Sony factories on 24-hour production cycle to meet photo sensor demand

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On Monday, Bloomberg reported Sony currently has its semiconductor production facilities on a 24-hour production schedule to meet the demand for its smartphone image sensors. Moreover, the Japanese corporation will keep its factories open through the holidays to ensure its clients receive their components.

Sony executive vice president Terushi Shimizu told the publication his firm is facing higher sensor demand than it can handle for the second year in a row.

Why Sony’s Photo Sensors are So Popular

In recent years, the global smartphone industry has been in a slump because of consumer disinterest and a glut of high-quality handsets. However, that trend has reversed itself as the leading mobile device makers have unveiled innovative new features. Notably, manufacturers have found success by equipping their latest smartphones with multiple photosensors.

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In 2019, Huawei and Samsung released multi-sensor handsets that offered 40+ megapixel resolution, ultra-wide-angle lenses, and enhanced depth perception. Similarly, Apple included three cameras in its latest iPhone to provide users with enhanced zoom and panorama image capture functionality. Consequently, all three corporations experienced meaningful increases in smartphone sales.

Market analyst Masahiro Wakasugi noted the promise of improved image and video quality has lured in upgrade averse consumers. “The camera has become the biggest differentiator for smartphone brands,” said Wakasugi. “And everyone wants their social media pictures and videos to look nice.” Indeed, Apple saw a six percent jump in Chinese handset sales in part because of the iPhone 11 Pro’s best-in-class camera.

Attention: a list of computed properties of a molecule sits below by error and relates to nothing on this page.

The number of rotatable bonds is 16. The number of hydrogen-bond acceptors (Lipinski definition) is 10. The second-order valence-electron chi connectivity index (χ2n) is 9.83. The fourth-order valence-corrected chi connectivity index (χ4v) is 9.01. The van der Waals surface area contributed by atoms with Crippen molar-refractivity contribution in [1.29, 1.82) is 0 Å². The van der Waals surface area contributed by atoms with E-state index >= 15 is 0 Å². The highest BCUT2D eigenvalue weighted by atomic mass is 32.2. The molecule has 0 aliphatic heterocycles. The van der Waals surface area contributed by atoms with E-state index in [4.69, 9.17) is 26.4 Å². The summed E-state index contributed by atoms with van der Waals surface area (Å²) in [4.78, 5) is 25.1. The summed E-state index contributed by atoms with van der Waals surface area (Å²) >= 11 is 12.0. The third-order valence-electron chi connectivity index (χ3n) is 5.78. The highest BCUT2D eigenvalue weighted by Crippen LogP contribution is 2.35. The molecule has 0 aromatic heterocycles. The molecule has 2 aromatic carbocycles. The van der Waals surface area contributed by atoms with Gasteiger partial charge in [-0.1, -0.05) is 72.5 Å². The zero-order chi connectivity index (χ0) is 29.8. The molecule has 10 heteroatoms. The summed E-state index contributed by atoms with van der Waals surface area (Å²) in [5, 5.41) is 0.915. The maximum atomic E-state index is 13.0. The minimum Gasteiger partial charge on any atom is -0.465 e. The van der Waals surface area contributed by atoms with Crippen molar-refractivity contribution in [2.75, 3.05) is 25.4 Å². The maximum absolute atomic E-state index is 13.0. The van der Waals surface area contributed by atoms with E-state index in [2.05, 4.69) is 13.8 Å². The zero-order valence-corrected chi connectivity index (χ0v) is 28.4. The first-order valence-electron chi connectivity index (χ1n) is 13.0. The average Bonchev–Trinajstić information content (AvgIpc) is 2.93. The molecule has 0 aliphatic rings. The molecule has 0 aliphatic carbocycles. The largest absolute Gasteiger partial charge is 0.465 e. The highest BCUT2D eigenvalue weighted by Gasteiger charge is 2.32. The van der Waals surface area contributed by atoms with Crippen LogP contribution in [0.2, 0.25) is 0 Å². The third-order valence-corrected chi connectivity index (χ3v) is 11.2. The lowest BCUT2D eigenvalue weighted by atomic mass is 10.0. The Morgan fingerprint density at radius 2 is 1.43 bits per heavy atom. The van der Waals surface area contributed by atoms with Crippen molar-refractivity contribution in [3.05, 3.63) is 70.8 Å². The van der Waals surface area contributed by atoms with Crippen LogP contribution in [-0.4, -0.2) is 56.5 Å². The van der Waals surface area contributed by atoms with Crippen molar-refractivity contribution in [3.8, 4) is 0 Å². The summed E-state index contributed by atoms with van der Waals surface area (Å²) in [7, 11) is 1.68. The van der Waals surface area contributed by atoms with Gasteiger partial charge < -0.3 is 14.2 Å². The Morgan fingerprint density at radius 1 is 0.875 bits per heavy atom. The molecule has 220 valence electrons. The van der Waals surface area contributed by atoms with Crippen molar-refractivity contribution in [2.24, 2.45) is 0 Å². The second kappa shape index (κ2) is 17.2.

For years, Sony has maintained a reputation for producing some of the world’s best smartphone image sensors. Therefore, the public’s interest in devices with innovative image capturing features has had a significant positive impact on Sony’s bottom line. The corporation’s semiconductor unit experienced a 60 percent income surge in the second quarter. As a result, the conglomerate’s component division is its second-most profitable business behind its video game console segment.

In response, the Tokyo-based company has more than doubled its semiconductor spending to $2.6 billion for the fiscal year 2020. Moreover, the firm will launch a new manufacturing plant in Nagasaki in April 2021. Accordingly, Sony intends to increase its monthly image sensor production from 109,000 to 138,000 within two years.

Other Factors Driving Smartphone Sales Growth

While high-quality cameras are the primary driver of smartphone sales growth, other factors look to contribute to the segment’s growth.

For example, in November, Qualcomm predicted an eight percent increase in global mobile device sales because of the 5G deployment. Specifically, the chipmaker forecasts 225 million fifth-generation network-enabled handsets will be shipped in 2019. As the new technology promises high-bandwidth and low latency data transmission, it will appeal to the growing number of people who prefer to stream online video on their smartphones.

Besides, the world’s leading handset manufacturers are investing in new features that will appeal to security and novelty-loving consumers.

Apple and Samsung will include highly accurate ultrasonic fingerprint scanners in the next iteration of their flagship devices. In addition, Apple is also reportedly interested in redesigning its battery protection modules to make its smartphones slimmer.

Furthermore, Motorola and Samsung have found remarkable success by offering sleek new smartphones with flexible screens.

It seems mobile device manufacturers have overcome consumer malaise by once again introducing irresistible innovations.

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